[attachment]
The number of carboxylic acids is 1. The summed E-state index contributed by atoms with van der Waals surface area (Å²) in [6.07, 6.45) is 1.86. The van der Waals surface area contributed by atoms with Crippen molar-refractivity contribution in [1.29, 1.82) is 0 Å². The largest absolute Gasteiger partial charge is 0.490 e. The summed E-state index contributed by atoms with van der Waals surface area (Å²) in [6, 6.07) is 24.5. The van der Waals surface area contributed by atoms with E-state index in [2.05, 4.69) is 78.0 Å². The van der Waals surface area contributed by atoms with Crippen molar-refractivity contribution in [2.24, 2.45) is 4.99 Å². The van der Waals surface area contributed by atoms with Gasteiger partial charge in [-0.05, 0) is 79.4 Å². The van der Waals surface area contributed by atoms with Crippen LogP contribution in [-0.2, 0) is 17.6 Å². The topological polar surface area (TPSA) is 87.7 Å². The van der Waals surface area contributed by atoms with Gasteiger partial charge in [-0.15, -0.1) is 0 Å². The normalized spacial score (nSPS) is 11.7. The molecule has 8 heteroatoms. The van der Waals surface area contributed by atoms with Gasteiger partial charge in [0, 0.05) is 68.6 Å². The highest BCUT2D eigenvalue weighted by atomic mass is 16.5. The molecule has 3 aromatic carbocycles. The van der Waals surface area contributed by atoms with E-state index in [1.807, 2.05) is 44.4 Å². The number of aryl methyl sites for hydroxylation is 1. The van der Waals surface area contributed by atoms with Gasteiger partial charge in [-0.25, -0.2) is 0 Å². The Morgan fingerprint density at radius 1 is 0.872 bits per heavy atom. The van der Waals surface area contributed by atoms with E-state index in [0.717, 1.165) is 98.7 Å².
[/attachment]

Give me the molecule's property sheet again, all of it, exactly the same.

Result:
The number of carboxylic acids is 1. The summed E-state index contributed by atoms with van der Waals surface area (Å²) in [6.07, 6.45) is 1.86. The van der Waals surface area contributed by atoms with Crippen molar-refractivity contribution in [1.29, 1.82) is 0 Å². The largest absolute Gasteiger partial charge is 0.490 e. The summed E-state index contributed by atoms with van der Waals surface area (Å²) in [6, 6.07) is 24.5. The van der Waals surface area contributed by atoms with E-state index in [2.05, 4.69) is 78.0 Å². The van der Waals surface area contributed by atoms with Crippen molar-refractivity contribution in [2.24, 2.45) is 4.99 Å². The van der Waals surface area contributed by atoms with Gasteiger partial charge in [-0.05, 0) is 79.4 Å². The van der Waals surface area contributed by atoms with Crippen LogP contribution in [-0.2, 0) is 17.6 Å². The topological polar surface area (TPSA) is 87.7 Å². The van der Waals surface area contributed by atoms with Gasteiger partial charge in [-0.15, -0.1) is 0 Å². The normalized spacial score (nSPS) is 11.7. The molecule has 8 heteroatoms. The van der Waals surface area contributed by atoms with Gasteiger partial charge in [0, 0.05) is 68.6 Å². The highest BCUT2D eigenvalue weighted by atomic mass is 16.5. The molecule has 3 aromatic carbocycles. The van der Waals surface area contributed by atoms with E-state index in [1.807, 2.05) is 44.4 Å². The number of aryl methyl sites for hydroxylation is 1. The van der Waals surface area contributed by atoms with Gasteiger partial charge in [-0.25, -0.2) is 0 Å². The Morgan fingerprint density at radius 1 is 0.872 bits per heavy atom. The van der Waals surface area contributed by atoms with E-state index in [0.717, 1.165) is 98.7 Å².